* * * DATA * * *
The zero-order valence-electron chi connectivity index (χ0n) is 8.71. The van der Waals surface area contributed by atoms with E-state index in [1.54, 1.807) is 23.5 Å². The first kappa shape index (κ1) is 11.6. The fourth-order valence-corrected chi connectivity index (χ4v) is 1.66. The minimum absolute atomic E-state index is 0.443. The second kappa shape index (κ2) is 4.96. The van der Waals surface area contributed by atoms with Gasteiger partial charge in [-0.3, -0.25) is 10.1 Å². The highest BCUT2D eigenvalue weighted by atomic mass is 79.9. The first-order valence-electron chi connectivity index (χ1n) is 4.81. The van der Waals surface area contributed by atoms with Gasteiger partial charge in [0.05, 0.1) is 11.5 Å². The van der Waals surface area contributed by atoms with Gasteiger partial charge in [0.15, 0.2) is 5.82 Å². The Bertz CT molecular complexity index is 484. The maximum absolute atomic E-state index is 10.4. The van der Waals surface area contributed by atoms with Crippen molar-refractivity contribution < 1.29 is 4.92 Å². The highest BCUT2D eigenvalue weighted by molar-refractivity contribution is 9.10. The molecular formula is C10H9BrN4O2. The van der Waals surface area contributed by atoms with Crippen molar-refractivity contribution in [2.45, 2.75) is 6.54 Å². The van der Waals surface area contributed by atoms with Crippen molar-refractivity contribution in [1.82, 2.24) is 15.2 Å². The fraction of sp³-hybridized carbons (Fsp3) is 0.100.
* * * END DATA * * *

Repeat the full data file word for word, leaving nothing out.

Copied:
The zero-order valence-electron chi connectivity index (χ0n) is 8.71. The van der Waals surface area contributed by atoms with E-state index in [1.54, 1.807) is 23.5 Å². The first kappa shape index (κ1) is 11.6. The fourth-order valence-corrected chi connectivity index (χ4v) is 1.66. The minimum absolute atomic E-state index is 0.443. The second kappa shape index (κ2) is 4.96. The van der Waals surface area contributed by atoms with Gasteiger partial charge in [-0.3, -0.25) is 10.1 Å². The highest BCUT2D eigenvalue weighted by atomic mass is 79.9. The first-order valence-electron chi connectivity index (χ1n) is 4.81. The van der Waals surface area contributed by atoms with Gasteiger partial charge in [0.05, 0.1) is 11.5 Å². The van der Waals surface area contributed by atoms with Gasteiger partial charge in [0.15, 0.2) is 5.82 Å². The Bertz CT molecular complexity index is 484. The maximum absolute atomic E-state index is 10.4. The van der Waals surface area contributed by atoms with Crippen molar-refractivity contribution < 1.29 is 4.92 Å². The highest BCUT2D eigenvalue weighted by molar-refractivity contribution is 9.10. The molecular formula is C10H9BrN4O2. The van der Waals surface area contributed by atoms with Crippen molar-refractivity contribution in [2.45, 2.75) is 6.54 Å². The van der Waals surface area contributed by atoms with Crippen molar-refractivity contribution in [1.82, 2.24) is 15.2 Å². The fraction of sp³-hybridized carbons (Fsp3) is 0.100.